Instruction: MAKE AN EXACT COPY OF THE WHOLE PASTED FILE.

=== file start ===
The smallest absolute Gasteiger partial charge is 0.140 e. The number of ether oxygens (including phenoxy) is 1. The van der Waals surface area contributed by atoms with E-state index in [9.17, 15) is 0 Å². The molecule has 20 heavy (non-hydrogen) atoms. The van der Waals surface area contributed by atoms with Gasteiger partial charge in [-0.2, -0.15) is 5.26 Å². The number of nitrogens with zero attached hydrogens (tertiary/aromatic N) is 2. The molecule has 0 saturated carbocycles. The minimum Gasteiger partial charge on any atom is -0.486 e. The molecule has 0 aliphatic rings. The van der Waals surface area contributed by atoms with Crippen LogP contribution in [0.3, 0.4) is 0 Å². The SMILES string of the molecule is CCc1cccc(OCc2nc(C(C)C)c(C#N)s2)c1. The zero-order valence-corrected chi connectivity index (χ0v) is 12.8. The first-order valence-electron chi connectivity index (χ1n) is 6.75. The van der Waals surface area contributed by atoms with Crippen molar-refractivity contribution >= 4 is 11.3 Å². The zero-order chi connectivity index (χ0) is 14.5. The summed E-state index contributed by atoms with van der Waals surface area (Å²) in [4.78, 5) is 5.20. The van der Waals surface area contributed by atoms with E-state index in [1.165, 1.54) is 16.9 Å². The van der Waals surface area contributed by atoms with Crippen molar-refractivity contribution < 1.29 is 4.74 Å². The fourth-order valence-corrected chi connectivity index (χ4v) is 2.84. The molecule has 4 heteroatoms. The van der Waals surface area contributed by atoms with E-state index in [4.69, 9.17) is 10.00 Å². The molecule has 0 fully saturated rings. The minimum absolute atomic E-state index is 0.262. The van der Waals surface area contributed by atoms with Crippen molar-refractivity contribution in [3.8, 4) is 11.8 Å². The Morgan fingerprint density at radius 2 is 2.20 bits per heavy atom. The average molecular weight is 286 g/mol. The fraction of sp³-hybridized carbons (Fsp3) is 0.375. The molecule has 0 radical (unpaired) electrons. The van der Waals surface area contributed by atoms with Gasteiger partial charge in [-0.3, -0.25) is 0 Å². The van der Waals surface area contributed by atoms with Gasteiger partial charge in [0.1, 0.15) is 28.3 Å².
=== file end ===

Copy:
The smallest absolute Gasteiger partial charge is 0.140 e. The number of ether oxygens (including phenoxy) is 1. The van der Waals surface area contributed by atoms with E-state index in [9.17, 15) is 0 Å². The molecule has 20 heavy (non-hydrogen) atoms. The van der Waals surface area contributed by atoms with Gasteiger partial charge in [-0.2, -0.15) is 5.26 Å². The number of nitrogens with zero attached hydrogens (tertiary/aromatic N) is 2. The molecule has 0 saturated carbocycles. The minimum Gasteiger partial charge on any atom is -0.486 e. The molecule has 0 aliphatic rings. The van der Waals surface area contributed by atoms with Crippen LogP contribution in [0.3, 0.4) is 0 Å². The SMILES string of the molecule is CCc1cccc(OCc2nc(C(C)C)c(C#N)s2)c1. The zero-order valence-corrected chi connectivity index (χ0v) is 12.8. The first-order valence-electron chi connectivity index (χ1n) is 6.75. The van der Waals surface area contributed by atoms with Crippen molar-refractivity contribution >= 4 is 11.3 Å². The zero-order chi connectivity index (χ0) is 14.5. The summed E-state index contributed by atoms with van der Waals surface area (Å²) in [4.78, 5) is 5.20. The van der Waals surface area contributed by atoms with E-state index in [1.165, 1.54) is 16.9 Å². The van der Waals surface area contributed by atoms with Crippen molar-refractivity contribution < 1.29 is 4.74 Å². The fourth-order valence-corrected chi connectivity index (χ4v) is 2.84. The molecule has 4 heteroatoms. The van der Waals surface area contributed by atoms with E-state index in [4.69, 9.17) is 10.00 Å². The molecule has 0 fully saturated rings. The minimum absolute atomic E-state index is 0.262. The van der Waals surface area contributed by atoms with Crippen molar-refractivity contribution in [3.8, 4) is 11.8 Å². The Morgan fingerprint density at radius 2 is 2.20 bits per heavy atom. The average molecular weight is 286 g/mol. The fraction of sp³-hybridized carbons (Fsp3) is 0.375. The molecule has 0 radical (unpaired) electrons. The van der Waals surface area contributed by atoms with Gasteiger partial charge in [-0.3, -0.25) is 0 Å². The van der Waals surface area contributed by atoms with Gasteiger partial charge in [0.1, 0.15) is 28.3 Å².